A Taiwan's National Survey of Nursing Home Staff's Cognition, Attitude and Barrier on National Incident Reporting System

Monday, 9 November 2015

Shu-Yuan Lin, PhD, RN
College of Nursing/Department of Nursing, Kaohsiung Medical University/Kaohsiung Medical University Hospital, Kaohsiung, Taiwan

Background: A national incident report sysem named as the Taiwan Patient Safety Reporting System (TPR) has establieshed in Taiwan since 2006. Taiwan's hospital accreditation has mandated hospitals to report medical incidents regularly for assuring patient safety. However, participating national incident reporting system is not mandated in long-term-care facilities in Taiwan. Safety culture in nursing homes can be improved by incident reporting and incident learning.  

Purpose:The purpose of this study is to explore nursing home staff’s incident reporting cognition, attitude and barrier toward the TPR.

Method: A questionnaire survey with a random sample was conducted. The researcher used questionnaires that included “incident reporting survey”, “TPR reporting cognition scale”, TPR reporting attitude scale” and  “TPR reporting barrier scale” to collect data from 336 staffs among 37 nursing homes island wide.

Results: A mean age was 36.3(±9.3) for all participants. The average of work year was 4.8(±4.8) years. Fall incident was the most common incident during last 12 months, and it accounted for 94.6% of all incidents. The frequency of incident occurrence was ranged from less happening (54.1%) to occasional happening (35.1%). Paper reporting was primarily found in 78.4% of facilities. Staff demonstrated positively on incident reporting cognition (M=70) and incident reporting attitude (M=77) toward the TPR. Staff also showed some barriers (M=54) on the TPR. The most common barriers in nursing home staffs included "Do not know how to participate in the TPR", "Fear of medical disputes", "Fear of information leak", and "Worry about time consuming".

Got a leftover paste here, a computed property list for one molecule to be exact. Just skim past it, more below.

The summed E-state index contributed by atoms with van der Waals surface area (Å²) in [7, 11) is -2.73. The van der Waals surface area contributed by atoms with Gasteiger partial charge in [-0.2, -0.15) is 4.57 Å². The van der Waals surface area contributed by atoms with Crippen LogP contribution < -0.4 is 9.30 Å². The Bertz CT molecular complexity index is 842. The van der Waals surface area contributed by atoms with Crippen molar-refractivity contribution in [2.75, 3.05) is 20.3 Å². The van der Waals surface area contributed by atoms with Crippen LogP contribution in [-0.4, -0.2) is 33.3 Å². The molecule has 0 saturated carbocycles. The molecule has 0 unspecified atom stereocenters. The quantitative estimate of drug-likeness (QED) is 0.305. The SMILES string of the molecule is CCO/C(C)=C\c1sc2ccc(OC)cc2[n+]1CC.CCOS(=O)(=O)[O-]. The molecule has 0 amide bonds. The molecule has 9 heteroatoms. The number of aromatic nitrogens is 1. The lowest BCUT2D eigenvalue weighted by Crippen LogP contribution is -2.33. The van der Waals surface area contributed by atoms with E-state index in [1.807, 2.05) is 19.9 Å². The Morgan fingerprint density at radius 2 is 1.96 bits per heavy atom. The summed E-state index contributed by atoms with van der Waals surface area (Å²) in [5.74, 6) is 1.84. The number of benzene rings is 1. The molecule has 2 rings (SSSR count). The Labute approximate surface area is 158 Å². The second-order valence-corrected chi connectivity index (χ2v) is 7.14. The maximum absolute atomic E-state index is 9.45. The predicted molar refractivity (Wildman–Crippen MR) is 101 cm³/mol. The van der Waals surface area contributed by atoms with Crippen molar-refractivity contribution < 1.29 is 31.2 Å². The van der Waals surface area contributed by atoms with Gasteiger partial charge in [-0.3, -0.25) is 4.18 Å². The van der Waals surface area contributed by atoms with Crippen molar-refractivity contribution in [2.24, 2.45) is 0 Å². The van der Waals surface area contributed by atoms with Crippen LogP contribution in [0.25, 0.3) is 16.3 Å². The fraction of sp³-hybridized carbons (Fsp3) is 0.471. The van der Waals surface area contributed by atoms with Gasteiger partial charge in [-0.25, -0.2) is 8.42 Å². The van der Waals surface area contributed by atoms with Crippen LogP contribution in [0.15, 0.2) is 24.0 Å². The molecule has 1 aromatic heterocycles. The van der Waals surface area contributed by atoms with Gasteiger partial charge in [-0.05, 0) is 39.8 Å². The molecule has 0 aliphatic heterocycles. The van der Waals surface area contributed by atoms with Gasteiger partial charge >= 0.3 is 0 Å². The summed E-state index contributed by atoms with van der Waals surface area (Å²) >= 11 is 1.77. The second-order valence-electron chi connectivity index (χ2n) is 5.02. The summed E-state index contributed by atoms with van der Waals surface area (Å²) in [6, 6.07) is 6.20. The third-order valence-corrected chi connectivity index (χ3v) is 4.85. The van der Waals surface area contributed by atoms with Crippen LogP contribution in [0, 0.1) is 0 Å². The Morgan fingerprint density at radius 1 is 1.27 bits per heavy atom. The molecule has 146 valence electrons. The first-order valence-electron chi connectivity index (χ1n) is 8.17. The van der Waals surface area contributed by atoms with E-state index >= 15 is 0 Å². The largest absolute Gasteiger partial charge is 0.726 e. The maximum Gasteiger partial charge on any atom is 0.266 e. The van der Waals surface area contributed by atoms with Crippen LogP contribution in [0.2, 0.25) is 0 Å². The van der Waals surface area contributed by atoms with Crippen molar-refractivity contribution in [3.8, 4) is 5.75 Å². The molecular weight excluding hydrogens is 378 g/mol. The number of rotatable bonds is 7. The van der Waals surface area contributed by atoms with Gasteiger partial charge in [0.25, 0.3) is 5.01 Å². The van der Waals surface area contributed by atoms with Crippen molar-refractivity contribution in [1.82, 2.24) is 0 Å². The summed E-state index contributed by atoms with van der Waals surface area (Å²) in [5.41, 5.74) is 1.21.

Conclusions and implications: Nursing home staffs have demonstrated positively incident reporting cognition and attitude on the TPR regardless many barriers are identified. Decreasing incident reporting barriers and increasing incident reporting corgnition and attitude can enhance safety culture in nursing homes. The study results could be a reference for professionals and long-term-care facilities that have compassion to improve an incident reporting system and implement education program of resident safety. Furthermore, facilities could transform a culture of punishment to a culture of learning through peer learning by participating in the TPR.